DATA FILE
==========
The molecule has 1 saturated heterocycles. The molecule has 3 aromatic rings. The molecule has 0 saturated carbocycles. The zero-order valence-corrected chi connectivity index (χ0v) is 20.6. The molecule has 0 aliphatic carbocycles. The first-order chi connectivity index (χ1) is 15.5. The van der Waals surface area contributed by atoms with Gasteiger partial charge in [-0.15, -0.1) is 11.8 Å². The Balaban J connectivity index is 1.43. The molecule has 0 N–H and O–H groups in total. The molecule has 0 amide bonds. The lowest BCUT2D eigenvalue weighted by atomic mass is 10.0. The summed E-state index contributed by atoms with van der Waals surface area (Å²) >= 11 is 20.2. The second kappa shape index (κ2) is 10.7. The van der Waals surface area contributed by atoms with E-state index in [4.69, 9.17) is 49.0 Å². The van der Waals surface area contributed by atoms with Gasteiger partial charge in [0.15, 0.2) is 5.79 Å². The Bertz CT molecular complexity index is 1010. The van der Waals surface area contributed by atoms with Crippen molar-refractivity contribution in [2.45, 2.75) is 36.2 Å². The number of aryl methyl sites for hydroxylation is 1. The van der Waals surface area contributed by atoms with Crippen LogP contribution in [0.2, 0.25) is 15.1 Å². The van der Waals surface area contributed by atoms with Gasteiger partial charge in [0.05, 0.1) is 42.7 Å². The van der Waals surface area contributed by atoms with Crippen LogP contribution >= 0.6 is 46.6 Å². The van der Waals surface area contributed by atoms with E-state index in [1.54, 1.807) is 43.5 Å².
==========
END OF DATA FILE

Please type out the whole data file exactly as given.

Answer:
The molecule has 1 saturated heterocycles. The molecule has 3 aromatic rings. The molecule has 0 saturated carbocycles. The zero-order valence-corrected chi connectivity index (χ0v) is 20.6. The molecule has 0 aliphatic carbocycles. The first-order chi connectivity index (χ1) is 15.5. The van der Waals surface area contributed by atoms with Gasteiger partial charge in [-0.15, -0.1) is 11.8 Å². The Balaban J connectivity index is 1.43. The molecule has 0 N–H and O–H groups in total. The molecule has 0 amide bonds. The lowest BCUT2D eigenvalue weighted by atomic mass is 10.0. The summed E-state index contributed by atoms with van der Waals surface area (Å²) >= 11 is 20.2. The second kappa shape index (κ2) is 10.7. The van der Waals surface area contributed by atoms with E-state index in [4.69, 9.17) is 49.0 Å². The van der Waals surface area contributed by atoms with Gasteiger partial charge in [0.15, 0.2) is 5.79 Å². The Bertz CT molecular complexity index is 1010. The van der Waals surface area contributed by atoms with Crippen molar-refractivity contribution in [2.45, 2.75) is 36.2 Å². The number of aryl methyl sites for hydroxylation is 1. The van der Waals surface area contributed by atoms with Crippen LogP contribution in [0.2, 0.25) is 15.1 Å². The van der Waals surface area contributed by atoms with Gasteiger partial charge in [0.05, 0.1) is 42.7 Å². The van der Waals surface area contributed by atoms with Crippen LogP contribution >= 0.6 is 46.6 Å². The van der Waals surface area contributed by atoms with E-state index in [1.54, 1.807) is 43.5 Å².